“Dude, you do not want to do this,” I warned.

“I’ll fucking shoot you. You want to die today?” he snarled.

I rolled my eyes. “I’m already dead,” I muttered, stepping forward and snapping his neck. It didn’t seem fast to me, but to his useless human eyes I would have been nothing but a blur. The blur would be the very last thing he saw on this earth.

I regarded the crumpled body. I probably shouldn’t have killed him. Yes, he was planning on mugging me, and potentially killing me—I could smell the rage and desperation leaving his lifeless body—but still. I normally researched the humans I killed, made sure they deserved to die, but I was cranky. My mother did that to me.

“I don’t have all night, Isla.” I could picture my mother tapping her foot.

“Don’t worry about me. I’m fine,” I told her, my gaze darting around to make sure no pesky witnesses would be a complication. I was slightly pissed off that this guy could even make it in here. We were in an upscale part of town and the security in this building was meant to be tight, yet a tweaker with a gun managed to get in. I’d be writing a strongly worded e-mail to the building manager on the morrow.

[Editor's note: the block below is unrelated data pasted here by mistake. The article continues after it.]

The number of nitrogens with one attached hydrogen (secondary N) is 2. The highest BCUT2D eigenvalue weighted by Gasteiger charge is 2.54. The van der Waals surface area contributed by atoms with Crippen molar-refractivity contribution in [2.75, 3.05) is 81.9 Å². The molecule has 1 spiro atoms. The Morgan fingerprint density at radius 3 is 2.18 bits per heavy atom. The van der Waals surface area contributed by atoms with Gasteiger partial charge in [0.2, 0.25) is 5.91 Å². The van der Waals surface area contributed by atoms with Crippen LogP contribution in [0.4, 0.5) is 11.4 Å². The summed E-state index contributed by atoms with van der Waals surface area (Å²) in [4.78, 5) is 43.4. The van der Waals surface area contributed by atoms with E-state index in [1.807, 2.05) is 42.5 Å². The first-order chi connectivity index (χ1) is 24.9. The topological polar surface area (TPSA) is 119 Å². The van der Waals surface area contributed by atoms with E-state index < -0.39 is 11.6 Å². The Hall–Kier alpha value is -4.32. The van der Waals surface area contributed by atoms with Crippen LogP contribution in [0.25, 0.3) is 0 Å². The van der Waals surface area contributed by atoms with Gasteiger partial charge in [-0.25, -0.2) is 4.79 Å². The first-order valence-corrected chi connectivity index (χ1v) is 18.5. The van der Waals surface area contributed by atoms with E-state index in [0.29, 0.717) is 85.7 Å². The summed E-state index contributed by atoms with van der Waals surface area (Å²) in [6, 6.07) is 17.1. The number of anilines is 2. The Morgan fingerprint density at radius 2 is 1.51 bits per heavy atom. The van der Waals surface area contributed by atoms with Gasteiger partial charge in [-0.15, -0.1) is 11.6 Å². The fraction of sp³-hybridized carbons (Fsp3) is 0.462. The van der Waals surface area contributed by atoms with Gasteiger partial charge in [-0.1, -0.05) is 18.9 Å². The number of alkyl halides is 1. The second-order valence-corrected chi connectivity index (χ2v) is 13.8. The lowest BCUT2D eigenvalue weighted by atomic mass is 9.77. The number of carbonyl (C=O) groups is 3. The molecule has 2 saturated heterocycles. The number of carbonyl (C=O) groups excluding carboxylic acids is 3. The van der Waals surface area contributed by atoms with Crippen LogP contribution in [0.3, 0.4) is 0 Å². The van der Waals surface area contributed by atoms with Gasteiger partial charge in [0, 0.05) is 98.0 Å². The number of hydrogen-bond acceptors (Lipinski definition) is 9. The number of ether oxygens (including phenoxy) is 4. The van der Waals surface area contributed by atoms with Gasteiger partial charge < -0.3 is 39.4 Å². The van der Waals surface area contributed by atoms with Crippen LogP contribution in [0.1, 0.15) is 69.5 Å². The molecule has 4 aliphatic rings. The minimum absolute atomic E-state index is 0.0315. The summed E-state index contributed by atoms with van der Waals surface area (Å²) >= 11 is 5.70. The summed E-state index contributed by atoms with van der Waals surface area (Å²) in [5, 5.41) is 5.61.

“Tomorrow night. The new king is holding a feast. It is imperative that you do not continue to besmirch the family name. Your presence will bring only slightly less shame than your absence,” she informed me coolly. Only my mother would call the monarch who’d been reigning for almost a century ‘new.’

I didn’t flinch at the venom in her tone. I’d been getting it for hundreds of years. A girl got used to it.

“Sorry, I think…” I pretended to pause. “Yep. I’m washing my hair tomorrow night. Say hey to the king for me,” I said breezily while I dragged the body of my would-be mugger to my car.

“If you do not come, your brothers will deliver the bodies of three dead children to your apartment at dawn. Children who will have died because of your disobedience,” she stated, as if she expected nothing less than my refusal.